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Laser welded multi-metal structures promise big weight reductions

The laser welding of different metals into sandwich structures has been achieved promising 20 per cent reductions in the weight of large structures, such as ship rudders.

Steel and aluminium has been used to create a sandwich with the aluminium as the core material. Because these multi-metal structures are porous and lightweight, due to their cellular structure, they can absorb energy in the form of vibrations and knocks or noise. They are also heat resistant and provide insulation against electromagnetic waves.

Carried out by Laser Zentrum Hannover (LZH), butt and fillet welds for a steel, aluminium sandwich structure has been completed with a diode laser with a wavelength between 900 and 1030nm and an output of 5kW. The tests showed that continuous weld seams are possible and that material thicknesses up to 5mm can be processed at speeds of 0.2 to 1.5m per minute.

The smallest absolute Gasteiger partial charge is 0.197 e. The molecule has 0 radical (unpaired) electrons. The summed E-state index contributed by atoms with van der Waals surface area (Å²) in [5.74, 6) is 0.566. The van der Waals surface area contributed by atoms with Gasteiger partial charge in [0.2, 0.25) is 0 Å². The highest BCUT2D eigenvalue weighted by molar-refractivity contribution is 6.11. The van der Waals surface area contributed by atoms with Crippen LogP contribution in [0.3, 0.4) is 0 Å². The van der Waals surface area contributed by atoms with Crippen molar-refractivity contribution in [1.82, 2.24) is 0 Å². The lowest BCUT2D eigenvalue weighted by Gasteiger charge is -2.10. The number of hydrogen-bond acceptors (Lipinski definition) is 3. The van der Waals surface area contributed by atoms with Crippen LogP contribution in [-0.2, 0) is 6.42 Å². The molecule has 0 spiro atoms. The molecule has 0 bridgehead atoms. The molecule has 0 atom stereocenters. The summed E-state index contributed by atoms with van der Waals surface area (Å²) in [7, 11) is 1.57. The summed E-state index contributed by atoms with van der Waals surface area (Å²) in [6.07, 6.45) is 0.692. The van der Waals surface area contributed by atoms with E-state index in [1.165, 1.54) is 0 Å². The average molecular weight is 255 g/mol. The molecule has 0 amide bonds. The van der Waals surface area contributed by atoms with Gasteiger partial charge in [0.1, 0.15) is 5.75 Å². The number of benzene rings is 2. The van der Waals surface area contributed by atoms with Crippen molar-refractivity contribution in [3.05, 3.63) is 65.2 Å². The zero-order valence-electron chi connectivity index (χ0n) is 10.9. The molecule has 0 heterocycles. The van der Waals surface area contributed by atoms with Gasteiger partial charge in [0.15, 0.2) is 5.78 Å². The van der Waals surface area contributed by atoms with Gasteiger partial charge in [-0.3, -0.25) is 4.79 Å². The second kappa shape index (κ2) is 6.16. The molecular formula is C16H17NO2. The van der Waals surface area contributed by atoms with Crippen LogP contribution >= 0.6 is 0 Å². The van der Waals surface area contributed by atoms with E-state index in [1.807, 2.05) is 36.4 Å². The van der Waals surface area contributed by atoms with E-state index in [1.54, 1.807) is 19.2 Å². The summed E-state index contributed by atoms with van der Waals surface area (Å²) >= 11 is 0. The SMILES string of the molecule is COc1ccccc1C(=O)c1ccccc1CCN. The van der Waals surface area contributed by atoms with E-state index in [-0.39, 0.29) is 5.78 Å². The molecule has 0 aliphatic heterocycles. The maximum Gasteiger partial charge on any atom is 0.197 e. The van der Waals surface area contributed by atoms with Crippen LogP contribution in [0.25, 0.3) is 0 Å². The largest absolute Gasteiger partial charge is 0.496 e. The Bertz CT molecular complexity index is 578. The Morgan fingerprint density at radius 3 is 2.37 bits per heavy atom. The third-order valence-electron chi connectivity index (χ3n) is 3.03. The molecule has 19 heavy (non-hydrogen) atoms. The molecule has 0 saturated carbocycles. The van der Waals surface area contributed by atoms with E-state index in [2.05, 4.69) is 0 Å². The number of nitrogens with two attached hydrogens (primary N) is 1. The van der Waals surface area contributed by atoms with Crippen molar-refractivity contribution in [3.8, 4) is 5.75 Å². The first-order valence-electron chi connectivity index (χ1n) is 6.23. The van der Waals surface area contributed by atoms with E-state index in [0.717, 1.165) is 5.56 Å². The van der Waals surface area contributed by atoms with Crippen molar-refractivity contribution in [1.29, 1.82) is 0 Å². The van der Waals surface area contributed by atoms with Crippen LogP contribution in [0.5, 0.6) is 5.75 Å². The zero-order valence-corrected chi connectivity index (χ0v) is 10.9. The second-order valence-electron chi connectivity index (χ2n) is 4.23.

A problem that had existed with producing steel, aluminium sandwich structures was that the thermal effects on the aluminum core could distort the material. Because of the different metals' properties cracks could occur in the weld seam. The LZH team has been able to overcome this.

The work was undertaken for the Meschlas project, which aims at providing lightweight structures using sandwich technology. For Meschlas, LZH is working with the Fraunhofer Institute for Machine Tools and Forming Technology and the companies Blohm and Voss Naval, and Precitec Optronik. The project is funded by the Federal Ministry of Economics and Technology.

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